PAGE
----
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While you won’t find shad gracing the menus of any fine-dining restaurants, plenty of old-timers such as Ronnie Ellison sing the praises of shad on the table, despite the trouble. The trick is to cook them in such a way that you can eat the bones. 

The trick is to cook them in such a way that you can eat the bones. 

I met Ellison and some of his fishing buddies at the Battle Park boat ramp in Rocky Mount, North Carolina. He claims to have been fishing since he was “big enough to hold a rod and work a reel.” His grizzled stubble suggests that’s more than a few decades. 

“The best way to cook shad is to scale ’em, gut ’em, and score ’em real deep. Then fry ’em up ’til you can crunch right through the bones,” he said. “White shad tastes better than a hickory.” That makes sense. The American shad’s scientific name is Alosa sapidissima, which translates from the Latin as “most delicious.” 

Shad roe is a bone-free way to eat the run. Many shad roe recipes stretch back to hearth-powered colonial kitchens. Generations of local river rats were raised on heaping servings of shad roe. It has the texture of grits and a hint of brininess reminiscent of the ocean, where these fish spend most of their days. The roe is most often scrambled in the pan with a few eggs for breakfast. Sometimes the whole roe sack is gently dredged in seasoned flour and deep-fried — the Southern answer to how to cook everything.  

Whether you eat shad or not, you can’t argue the historical importance of this fish as a food staple. Arriving at the very end of winter, when food stores were running low, spawning shad were lifesavers for the earliest Americans. Algonquin Indians tended shad weirs across inland streams. European settlers fashioned their own weirs or raided their neighbors’. For generations of North Carolinians, the return of shad in the spring meant a year’s worth of fish suppers. Families could easily scoop hundreds from the river in a single afternoon. 

Shad remained an important food source in North Carolina well into the 19th century. With electricity and refrigeration slow to reach rural areas east of Raleigh, shad was one of the few meats available to poor families.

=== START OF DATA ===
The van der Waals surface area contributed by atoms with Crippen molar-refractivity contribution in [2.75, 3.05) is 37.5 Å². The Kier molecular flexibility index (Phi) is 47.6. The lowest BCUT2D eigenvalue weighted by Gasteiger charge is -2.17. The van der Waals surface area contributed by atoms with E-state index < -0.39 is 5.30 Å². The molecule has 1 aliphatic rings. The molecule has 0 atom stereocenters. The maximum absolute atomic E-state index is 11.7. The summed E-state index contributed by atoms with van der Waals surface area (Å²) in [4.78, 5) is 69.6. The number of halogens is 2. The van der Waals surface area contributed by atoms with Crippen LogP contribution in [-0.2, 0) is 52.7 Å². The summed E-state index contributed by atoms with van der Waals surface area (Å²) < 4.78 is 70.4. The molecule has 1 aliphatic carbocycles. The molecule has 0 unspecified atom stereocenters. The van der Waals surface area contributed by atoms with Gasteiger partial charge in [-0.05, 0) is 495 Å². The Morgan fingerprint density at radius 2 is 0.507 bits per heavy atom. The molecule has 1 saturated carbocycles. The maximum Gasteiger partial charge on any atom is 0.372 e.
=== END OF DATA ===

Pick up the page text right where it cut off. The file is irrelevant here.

kid in fishing tournament
A young champion. Photo courtesy of Tarboro Association of Saltwater Sportsmen.

Shad and Small-Town Economies

In February 2017, the Tarboro Town Council declared hickory shad its official fish. Like many small towns along North Carolina’s eastern rivers, Tarboro is a sleepy community with a population of just over 10,000. It may be best known as a single exit on Highway 64 that vacationers zip past on their way to the Outer Banks. Yet during the peak of the shad run, that exit is backed up with kayak-topped jeeps and pickup trucks hauling johnboats. The early morning riverfront is lined with anglers, standing shoulder to shoulder slinging darts, flutter spoons, and crappie jigs like their lives depend on it.

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You’ll find the same scene at other North Carolina hot spots such as Weldon, Jamesville, and Falkland, all small towns with populations counted by the dozen. Drive to Kinston, a metropolis of 20,000, and from Highway 70 you can watch scores of anglers swarming the river like the shad they’re chasing.

Tarboro has one thing those other eastern Carolina river towns don’t have: the Hickory Shad Tournament, sponsored by the Tarboro Association of Saltwater Sportsmen (TASS). Now in its 20th year, the tournament awards generous cash prizes and draws anglers from all over the state. 

“Three pounds for a hickory is a big fish. In 20 years, we’ve only weighed three over 3 pounds.”

This year, the tournament had 85 paying entries. Tournament director Jim Dupree says that number is down compared with previous years, possibly because of COVID-19 concerns. While there may be fewer fishermen on the river, Dupree claims the shad seem bigger this year. “These are, by far, the heaviest weights ever,” he declared, eyeing the tournament leaderboard. “Three pounds for a hickory is a big fish. In 20 years, we’ve only weighed three over 3 pounds.”

This year’s tournament winner, Daniel Dupree, won more than $1,000 for his 2.98-pound buck.

The influx of anglers is good for small-town businesses, even if only for mom-and-pop restaurants, fast-food burgers, and convenience store sales of beef jerky and Gatorade. 

Signs of spring. Photo by Alice Jones Webb/Free Range American.

The Great Equalizer

Lures and recipes divide shad fishermen, but that’s about it.

“When you’re down on the creek bank, everybody’s the same,” Long tells me. “My dad fished for [shad] most of his life. He would go down there in a coat and tie, sitting down there beside an old man on a bucket. They’d catch the same fish. If my dad did good, the guy on the bucket would say, ‘I’m gonna go home and get my damn tie.’ If he did good, my dad figured it was the bucket.”

People of different backgrounds, ages, genders, and races fish shad shoulder to shoulder, laughing, sharing stories, and having a good time you can see right there on the bank. Maybe the world could take some lessons from the shad run. Less from the sex-crazed high-school fish, but from the history and community that they’ve helped create in the special backwater holes in eastern North Carolina.